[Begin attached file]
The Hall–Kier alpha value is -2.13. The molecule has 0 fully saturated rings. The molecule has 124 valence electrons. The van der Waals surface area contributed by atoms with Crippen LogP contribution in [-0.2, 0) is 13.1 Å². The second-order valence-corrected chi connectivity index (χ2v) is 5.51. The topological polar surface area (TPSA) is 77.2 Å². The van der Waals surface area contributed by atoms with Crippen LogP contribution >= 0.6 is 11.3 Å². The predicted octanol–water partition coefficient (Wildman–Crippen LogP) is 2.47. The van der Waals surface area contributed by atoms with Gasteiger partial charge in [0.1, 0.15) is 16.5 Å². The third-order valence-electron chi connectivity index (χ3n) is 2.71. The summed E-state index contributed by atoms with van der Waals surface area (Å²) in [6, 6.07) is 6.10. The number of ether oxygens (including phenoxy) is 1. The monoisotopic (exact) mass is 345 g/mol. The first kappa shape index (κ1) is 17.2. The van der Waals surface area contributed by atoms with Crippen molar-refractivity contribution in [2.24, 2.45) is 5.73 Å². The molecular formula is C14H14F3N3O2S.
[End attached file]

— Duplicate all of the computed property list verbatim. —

The Hall–Kier alpha value is -2.13. The molecule has 0 fully saturated rings. The molecule has 124 valence electrons. The van der Waals surface area contributed by atoms with Crippen LogP contribution in [-0.2, 0) is 13.1 Å². The second-order valence-corrected chi connectivity index (χ2v) is 5.51. The topological polar surface area (TPSA) is 77.2 Å². The van der Waals surface area contributed by atoms with Crippen LogP contribution >= 0.6 is 11.3 Å². The predicted octanol–water partition coefficient (Wildman–Crippen LogP) is 2.47. The van der Waals surface area contributed by atoms with Gasteiger partial charge in [0.1, 0.15) is 16.5 Å². The third-order valence-electron chi connectivity index (χ3n) is 2.71. The summed E-state index contributed by atoms with van der Waals surface area (Å²) in [6, 6.07) is 6.10. The number of ether oxygens (including phenoxy) is 1. The monoisotopic (exact) mass is 345 g/mol. The first kappa shape index (κ1) is 17.2. The van der Waals surface area contributed by atoms with Crippen molar-refractivity contribution in [2.24, 2.45) is 5.73 Å². The molecular formula is C14H14F3N3O2S.